Will this slow down Big Labor or give Democratic politicians reason to reconsider their position? Probably not. But it’s an opening Republicans should exploit, now that they have some evidence to indicate it’s a smart strategy.

Barack Obama addressed the Pennsylvania AFL-CIO today. Both have a lot at stake. The AFL-CIO and other unions clearly see 2008 as their year. The AFL-CIO just announced a $53 million ad campaign aimed at attacking John McCain. Yes, Obama doesn’t accept special interest money. But he’s happy to benefit from union help, all the same.

Among Big Labor’s key objectives in recent years has been passage of the Orwellian-sounding Employee Free Choice Act (EFCA). That measure would replace secret ballot union elections with so-called “card checks” whereby cards signed by a majority of workers in the presence of union officials would be sufficient to unionize a workplace. Conservatives have long argued that such a measure would open up workers to union intimidation. Nevertheless, this remains a pet project for Big Labor, Congressional Democrats (who failed to pass it in 2007), and both Democratic presidential contenders. (Not surpringly, Obama plugged the EFCA in his AFL-CIO talk today.)

Now comes some evidence that Democrats do the bidding of Big Labor at their political peril. McLaughlin & Associates, a well-regarded GOP polling group, has conducted a survey for a business group, Coalition for a Democratic Workplace, in the battleground states of Minnesota, Colorado, and Maine. The results (according to the press release) show that large majorities of voters in Colorado (68%), Maine (72%), and Minnesota (65%) oppose the EFCA. Moreover, voters in Minnesota and Colorado would be less likely to support Democratic senate candidates who support the EFCA. (Specifically, a plurality of voters would be less likely to vote for Democratic Senate candidates Mark Udall (44%) and Al Franken (41%) if they support this legislation.) To boot, at least 80% of voters in all three states believe that secret ballot elections are the cornerstone of democracy and should be retained for union elections.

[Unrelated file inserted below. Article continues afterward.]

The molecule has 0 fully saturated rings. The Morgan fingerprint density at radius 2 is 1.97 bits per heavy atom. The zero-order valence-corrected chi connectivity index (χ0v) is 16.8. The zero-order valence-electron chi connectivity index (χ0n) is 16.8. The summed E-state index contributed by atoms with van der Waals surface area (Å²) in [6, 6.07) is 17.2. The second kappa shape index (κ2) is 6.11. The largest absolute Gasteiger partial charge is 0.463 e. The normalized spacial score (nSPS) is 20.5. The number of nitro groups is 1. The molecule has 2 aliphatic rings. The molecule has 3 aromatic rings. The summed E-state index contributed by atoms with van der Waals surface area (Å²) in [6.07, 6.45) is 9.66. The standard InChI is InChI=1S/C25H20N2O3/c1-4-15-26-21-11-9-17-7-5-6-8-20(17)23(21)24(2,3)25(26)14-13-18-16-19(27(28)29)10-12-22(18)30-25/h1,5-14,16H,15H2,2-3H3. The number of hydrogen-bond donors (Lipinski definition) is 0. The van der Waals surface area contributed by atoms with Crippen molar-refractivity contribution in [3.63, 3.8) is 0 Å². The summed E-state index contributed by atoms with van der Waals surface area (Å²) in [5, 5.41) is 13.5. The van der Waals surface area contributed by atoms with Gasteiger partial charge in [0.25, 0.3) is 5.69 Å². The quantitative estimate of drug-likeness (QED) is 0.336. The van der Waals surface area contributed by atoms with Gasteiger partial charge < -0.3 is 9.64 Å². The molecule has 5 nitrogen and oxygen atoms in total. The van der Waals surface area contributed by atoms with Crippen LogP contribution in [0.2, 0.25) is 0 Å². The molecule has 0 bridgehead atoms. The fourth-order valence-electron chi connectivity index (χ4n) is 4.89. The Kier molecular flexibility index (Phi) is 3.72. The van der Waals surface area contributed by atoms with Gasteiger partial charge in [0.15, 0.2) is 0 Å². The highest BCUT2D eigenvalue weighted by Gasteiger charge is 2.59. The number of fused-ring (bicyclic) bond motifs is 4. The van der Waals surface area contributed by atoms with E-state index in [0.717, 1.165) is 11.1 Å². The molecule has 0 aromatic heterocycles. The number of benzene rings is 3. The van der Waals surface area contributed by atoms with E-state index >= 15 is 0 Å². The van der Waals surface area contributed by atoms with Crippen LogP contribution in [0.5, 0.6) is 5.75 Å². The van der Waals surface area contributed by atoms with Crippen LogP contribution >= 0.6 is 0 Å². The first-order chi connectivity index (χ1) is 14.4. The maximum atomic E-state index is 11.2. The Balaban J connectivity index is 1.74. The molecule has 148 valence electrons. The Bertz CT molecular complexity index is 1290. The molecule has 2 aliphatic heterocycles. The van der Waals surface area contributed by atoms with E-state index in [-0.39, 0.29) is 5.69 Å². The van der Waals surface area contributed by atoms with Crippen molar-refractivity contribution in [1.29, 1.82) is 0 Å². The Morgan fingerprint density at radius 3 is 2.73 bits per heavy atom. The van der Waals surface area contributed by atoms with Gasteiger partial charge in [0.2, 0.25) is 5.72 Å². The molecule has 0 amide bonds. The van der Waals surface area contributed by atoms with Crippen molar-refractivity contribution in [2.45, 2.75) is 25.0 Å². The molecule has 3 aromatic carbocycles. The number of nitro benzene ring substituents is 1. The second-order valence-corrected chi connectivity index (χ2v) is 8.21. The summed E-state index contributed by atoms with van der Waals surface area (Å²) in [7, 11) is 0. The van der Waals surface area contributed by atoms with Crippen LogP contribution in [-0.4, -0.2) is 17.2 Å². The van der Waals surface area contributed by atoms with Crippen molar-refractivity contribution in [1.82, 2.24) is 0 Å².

This is one more instance in which Democrats have confused the interests of union power brokers with the interests of working-class voters. Unions may want to do away with workplace democracy, but real workers do not. Similarly, teachers’ unions hate school choice measures, but working-class voters whose kids are trapped in underperforming public schools like them.

Will this slow down Big Labor or give Democratic politicians reason to reconsider their position? Probably not. But it’s an opening Republicans should exploit, now that they have some evidence to indicate it’s a smart strategy.

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Not So Kosher

If, like me, you are waiting to eat in Beijing’s first kosher restaurant—opened in anticipation of hordes of Jewish spectators at the Olympics—you probably hope a kosher kitchen is the answer to China’s food safety problems. Come to think of it, the Japanese might hope so, too. Last night’s news in Japan was dominated by a report that at least 10 people had fallen ill after eating pesticide-laced frozen pork dumplings manufactured in China. The news was unclear whether the pesticide was found inside the dumplings themselves, or saturated the inside of the bag in which they were shipped.